BANANAs

    Build Absolutely Nothing Anywhere Near Anybody.

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  • Chris

    Quite so hulagu - why is it then so wrong for workers, who are in business to make a profit, to demand a fairer share of the wealth their labours help to create. Yes, they have to give up some of their share to fund the share of the risk takers, but surely it is a question of balance.

    At a time when workers have spent years being punished and told they risked pricing themselves out of work, and are now facing the longest period of pay reduction since before the war, is it too much to expect developers to use the land given to them and the funds given to them to build new homes and only make a modest profit in return.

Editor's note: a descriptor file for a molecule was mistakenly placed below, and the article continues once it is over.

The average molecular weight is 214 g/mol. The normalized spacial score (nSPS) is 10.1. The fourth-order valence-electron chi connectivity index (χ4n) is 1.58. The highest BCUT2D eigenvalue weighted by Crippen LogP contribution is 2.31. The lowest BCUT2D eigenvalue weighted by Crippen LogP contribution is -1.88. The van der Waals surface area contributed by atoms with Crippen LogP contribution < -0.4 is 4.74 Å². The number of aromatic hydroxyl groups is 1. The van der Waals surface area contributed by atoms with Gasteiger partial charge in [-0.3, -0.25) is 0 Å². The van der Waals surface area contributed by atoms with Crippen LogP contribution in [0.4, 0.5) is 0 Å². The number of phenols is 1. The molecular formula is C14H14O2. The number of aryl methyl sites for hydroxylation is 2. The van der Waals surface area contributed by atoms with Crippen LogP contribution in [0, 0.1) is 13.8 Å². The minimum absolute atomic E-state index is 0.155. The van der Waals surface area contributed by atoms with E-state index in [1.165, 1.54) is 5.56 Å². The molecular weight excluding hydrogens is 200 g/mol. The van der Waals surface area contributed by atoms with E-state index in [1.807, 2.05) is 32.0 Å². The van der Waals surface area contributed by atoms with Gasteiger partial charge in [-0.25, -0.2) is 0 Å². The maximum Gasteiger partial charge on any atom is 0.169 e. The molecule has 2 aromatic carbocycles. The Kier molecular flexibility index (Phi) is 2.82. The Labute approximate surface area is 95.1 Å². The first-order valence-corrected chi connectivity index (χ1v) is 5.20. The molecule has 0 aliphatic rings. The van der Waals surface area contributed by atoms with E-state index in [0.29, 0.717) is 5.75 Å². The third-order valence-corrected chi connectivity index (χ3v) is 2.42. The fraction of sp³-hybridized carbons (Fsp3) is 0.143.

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  • Victor Singh

    "Prime minister David Cameron yesterday announced a range of measures to boost house building and get ‘the planners off our backs’."

    Planning is not the problem. It's lack of vision and a coherent plan from the Government. I take back everything I have said about the previous administration because at least they had a strategy. This lot seem to be looking for scape goats and quick wins.

    I say this as a non-Planner. In anycase Compliance with Building Regs will still require developers to do, what was required by Planners (especially on extensions).